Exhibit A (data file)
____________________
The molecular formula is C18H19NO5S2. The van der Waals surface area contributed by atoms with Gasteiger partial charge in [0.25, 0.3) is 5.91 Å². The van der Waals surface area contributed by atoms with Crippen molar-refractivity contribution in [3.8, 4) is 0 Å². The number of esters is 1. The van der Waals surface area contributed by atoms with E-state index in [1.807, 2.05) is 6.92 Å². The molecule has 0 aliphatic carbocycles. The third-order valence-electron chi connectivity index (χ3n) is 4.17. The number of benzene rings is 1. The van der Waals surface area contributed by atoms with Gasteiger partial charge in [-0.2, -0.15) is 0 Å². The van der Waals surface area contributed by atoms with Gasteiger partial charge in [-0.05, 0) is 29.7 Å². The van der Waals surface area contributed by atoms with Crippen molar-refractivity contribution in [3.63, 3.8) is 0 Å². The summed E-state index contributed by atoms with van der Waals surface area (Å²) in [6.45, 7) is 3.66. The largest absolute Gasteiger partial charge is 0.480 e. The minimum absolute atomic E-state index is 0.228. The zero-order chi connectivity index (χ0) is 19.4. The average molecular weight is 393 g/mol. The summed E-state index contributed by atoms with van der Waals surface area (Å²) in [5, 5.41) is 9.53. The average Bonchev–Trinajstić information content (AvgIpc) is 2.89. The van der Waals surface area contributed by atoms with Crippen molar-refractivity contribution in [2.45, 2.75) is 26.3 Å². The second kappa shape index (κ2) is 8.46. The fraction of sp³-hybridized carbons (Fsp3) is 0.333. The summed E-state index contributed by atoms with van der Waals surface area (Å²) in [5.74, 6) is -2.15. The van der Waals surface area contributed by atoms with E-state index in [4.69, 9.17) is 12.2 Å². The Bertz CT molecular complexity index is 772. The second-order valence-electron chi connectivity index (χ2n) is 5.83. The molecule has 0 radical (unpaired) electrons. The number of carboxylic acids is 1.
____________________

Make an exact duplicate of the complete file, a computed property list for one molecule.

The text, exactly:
The molecular formula is C18H19NO5S2. The van der Waals surface area contributed by atoms with Gasteiger partial charge in [0.25, 0.3) is 5.91 Å². The van der Waals surface area contributed by atoms with Crippen molar-refractivity contribution in [3.8, 4) is 0 Å². The number of esters is 1. The van der Waals surface area contributed by atoms with E-state index in [1.807, 2.05) is 6.92 Å². The molecule has 0 aliphatic carbocycles. The third-order valence-electron chi connectivity index (χ3n) is 4.17. The number of benzene rings is 1. The van der Waals surface area contributed by atoms with Gasteiger partial charge in [-0.2, -0.15) is 0 Å². The van der Waals surface area contributed by atoms with Gasteiger partial charge in [-0.05, 0) is 29.7 Å². The van der Waals surface area contributed by atoms with Crippen molar-refractivity contribution in [3.63, 3.8) is 0 Å². The summed E-state index contributed by atoms with van der Waals surface area (Å²) in [6.45, 7) is 3.66. The largest absolute Gasteiger partial charge is 0.480 e. The minimum absolute atomic E-state index is 0.228. The zero-order chi connectivity index (χ0) is 19.4. The average molecular weight is 393 g/mol. The summed E-state index contributed by atoms with van der Waals surface area (Å²) in [5, 5.41) is 9.53. The average Bonchev–Trinajstić information content (AvgIpc) is 2.89. The van der Waals surface area contributed by atoms with Crippen molar-refractivity contribution in [2.45, 2.75) is 26.3 Å². The second kappa shape index (κ2) is 8.46. The fraction of sp³-hybridized carbons (Fsp3) is 0.333. The summed E-state index contributed by atoms with van der Waals surface area (Å²) in [5.74, 6) is -2.15. The van der Waals surface area contributed by atoms with E-state index in [4.69, 9.17) is 12.2 Å². The Bertz CT molecular complexity index is 772. The second-order valence-electron chi connectivity index (χ2n) is 5.83. The molecule has 0 radical (unpaired) electrons. The number of carboxylic acids is 1.